Drinkable protein

by Donna Berry
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Options abound for beverage product developers seeking to add value to their products.

Flagged on the packages of products in almost every aisle of the supermarket, protein may be the “nutrient of the decade.” As with any trend, some say it’s just a fad and will go away soon, but others believe this growing popularity is the beginning of a new approach to healthy eating and drinking, as beverages are proving to be a convenient carrier of both animal and plant proteins.

“Protein is here to stay,” said Polly Olson, vice-president of sales and marketing for Davisco, a business unit of Agropur Inc., Eden Prairie, Minn. “For so long consumers have been told ‘don’t eat this or that.’ Now they are being told to eat protein, and that’s refreshing.”

Focusing on protein intake makes sense in terms of improving the diet. If you eat more protein while managing calorie intake, by default you eat less carbohydrate and fat, two nutrients consumers have been advised to eat less of for improved health.

“We expect protein’s popularity to continue to grow given the broad range of benefits associated with consumption, including weight management, energy, satiety, muscle growth, strength, endurance and more,” said Roger Dake, director of research and development, International Dehydrated Foods Inc. (I.D.F.), Springfield, Mo. “Evolving breakfast and snacking habits are also driving this growth, as consumers are looking to include more protein at these eating occasions.”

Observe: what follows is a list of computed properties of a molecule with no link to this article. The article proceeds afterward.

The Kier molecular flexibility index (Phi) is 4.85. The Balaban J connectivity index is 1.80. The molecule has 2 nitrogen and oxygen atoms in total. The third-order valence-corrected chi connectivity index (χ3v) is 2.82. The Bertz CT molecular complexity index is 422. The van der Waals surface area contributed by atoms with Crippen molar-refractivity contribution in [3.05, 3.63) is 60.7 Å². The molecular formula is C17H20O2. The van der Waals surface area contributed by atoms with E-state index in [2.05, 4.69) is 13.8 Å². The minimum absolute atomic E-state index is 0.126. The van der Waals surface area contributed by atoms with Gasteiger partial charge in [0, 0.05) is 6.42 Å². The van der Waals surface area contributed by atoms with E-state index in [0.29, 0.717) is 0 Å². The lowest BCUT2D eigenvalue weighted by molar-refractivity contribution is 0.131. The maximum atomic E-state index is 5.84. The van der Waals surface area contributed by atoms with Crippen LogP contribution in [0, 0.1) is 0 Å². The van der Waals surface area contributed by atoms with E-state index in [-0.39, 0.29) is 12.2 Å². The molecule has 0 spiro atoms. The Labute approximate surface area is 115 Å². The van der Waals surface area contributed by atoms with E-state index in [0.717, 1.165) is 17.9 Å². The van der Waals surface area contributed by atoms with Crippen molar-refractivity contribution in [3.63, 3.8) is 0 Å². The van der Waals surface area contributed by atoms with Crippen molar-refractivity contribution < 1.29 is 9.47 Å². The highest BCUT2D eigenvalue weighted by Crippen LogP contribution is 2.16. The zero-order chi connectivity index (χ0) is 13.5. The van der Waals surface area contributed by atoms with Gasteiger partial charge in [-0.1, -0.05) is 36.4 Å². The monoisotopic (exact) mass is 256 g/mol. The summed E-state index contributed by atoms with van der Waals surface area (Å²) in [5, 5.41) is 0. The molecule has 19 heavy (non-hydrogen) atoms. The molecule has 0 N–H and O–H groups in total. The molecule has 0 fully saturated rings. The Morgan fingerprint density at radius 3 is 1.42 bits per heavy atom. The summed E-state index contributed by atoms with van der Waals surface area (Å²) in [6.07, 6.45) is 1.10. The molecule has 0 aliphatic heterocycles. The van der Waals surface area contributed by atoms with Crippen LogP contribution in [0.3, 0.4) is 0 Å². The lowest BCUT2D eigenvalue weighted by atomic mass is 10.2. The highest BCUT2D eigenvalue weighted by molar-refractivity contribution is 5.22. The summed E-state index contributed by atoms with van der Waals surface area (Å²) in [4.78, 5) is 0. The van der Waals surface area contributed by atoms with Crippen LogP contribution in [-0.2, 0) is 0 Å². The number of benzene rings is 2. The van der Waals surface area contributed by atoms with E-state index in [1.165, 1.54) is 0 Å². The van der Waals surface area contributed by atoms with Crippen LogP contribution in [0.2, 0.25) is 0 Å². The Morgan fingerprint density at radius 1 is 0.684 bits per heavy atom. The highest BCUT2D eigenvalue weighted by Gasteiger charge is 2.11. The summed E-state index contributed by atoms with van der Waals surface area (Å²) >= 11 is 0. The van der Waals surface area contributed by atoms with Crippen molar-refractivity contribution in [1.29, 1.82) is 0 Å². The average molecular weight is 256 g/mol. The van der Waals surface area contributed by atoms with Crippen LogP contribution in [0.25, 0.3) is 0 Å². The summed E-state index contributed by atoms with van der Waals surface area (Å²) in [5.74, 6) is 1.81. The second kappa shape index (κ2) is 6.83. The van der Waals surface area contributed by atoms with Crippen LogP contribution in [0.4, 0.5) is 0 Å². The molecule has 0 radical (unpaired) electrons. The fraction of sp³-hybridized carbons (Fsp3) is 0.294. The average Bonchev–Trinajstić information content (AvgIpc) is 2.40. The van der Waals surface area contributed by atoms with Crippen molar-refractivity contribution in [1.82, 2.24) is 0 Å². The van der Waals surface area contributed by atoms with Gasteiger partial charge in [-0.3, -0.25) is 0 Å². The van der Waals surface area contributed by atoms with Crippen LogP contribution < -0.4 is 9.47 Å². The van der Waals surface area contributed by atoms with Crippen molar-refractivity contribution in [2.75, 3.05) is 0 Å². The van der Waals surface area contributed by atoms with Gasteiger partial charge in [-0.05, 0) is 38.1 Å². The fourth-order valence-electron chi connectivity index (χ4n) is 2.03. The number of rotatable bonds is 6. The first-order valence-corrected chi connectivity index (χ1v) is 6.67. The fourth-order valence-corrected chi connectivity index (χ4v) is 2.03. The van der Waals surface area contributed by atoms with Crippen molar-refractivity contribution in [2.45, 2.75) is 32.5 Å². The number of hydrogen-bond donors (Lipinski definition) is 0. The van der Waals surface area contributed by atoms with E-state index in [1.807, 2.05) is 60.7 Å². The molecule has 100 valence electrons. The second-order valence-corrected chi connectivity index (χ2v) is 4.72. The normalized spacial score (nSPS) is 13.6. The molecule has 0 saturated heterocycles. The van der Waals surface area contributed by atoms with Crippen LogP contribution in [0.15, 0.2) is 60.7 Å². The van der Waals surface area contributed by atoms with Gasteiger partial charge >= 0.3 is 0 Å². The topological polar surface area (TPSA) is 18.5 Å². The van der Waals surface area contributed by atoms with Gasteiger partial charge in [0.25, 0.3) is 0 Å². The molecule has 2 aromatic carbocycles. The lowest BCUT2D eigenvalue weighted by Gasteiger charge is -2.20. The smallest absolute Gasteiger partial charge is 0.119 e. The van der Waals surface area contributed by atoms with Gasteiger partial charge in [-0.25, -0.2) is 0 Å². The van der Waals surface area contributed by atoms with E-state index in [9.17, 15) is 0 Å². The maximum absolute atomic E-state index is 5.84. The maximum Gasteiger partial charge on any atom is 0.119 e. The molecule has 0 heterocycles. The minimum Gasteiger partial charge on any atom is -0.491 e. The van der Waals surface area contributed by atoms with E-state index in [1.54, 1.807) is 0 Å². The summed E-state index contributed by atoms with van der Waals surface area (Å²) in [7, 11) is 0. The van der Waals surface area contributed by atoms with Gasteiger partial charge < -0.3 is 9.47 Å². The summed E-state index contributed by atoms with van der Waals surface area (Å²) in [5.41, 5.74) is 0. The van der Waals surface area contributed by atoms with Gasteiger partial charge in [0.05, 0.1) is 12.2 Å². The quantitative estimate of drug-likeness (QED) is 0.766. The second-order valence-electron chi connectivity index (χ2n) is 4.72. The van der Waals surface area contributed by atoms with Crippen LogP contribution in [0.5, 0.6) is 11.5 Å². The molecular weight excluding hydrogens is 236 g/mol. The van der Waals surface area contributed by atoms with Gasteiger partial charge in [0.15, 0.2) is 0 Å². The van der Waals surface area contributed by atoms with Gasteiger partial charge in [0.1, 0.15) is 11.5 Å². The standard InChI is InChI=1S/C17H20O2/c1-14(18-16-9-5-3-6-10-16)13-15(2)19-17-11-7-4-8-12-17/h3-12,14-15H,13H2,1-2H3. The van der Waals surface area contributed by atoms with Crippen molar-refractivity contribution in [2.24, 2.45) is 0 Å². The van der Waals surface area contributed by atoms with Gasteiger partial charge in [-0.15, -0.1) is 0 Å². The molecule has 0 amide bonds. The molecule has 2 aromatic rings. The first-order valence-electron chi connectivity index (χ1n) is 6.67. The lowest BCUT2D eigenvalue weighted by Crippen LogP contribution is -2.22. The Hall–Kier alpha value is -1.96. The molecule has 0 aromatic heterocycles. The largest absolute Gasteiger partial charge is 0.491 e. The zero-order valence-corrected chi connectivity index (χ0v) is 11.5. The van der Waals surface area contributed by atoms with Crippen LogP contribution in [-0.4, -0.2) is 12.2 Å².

Jane Whittinghill, new product development scientist, ICL Food Specialties, St. Louis, said, “The younger population is looking to increase their muscle mass while older consumers are consuming more protein for health reasons.”

The numbers speak for themselves. More than half (54%) of consumers are trying to get a certain amount or as much as possible protein in their daily diet, according to the 2015 Food and Health Survey from the International Food Information Council Foundation, Washington.

This statistic reinforces findings in “Proteins — classic, alternative and exotic sources: culinary trend tracking series” from Packaged Facts, Rockville, Md., where 62% of consumers agree they are “making a point of getting enough protein” from the foods and beverages they consume. As the title of the report suggests, that protein is coming from a variety of sources, making the growing protein-enriched beverage category interesting.

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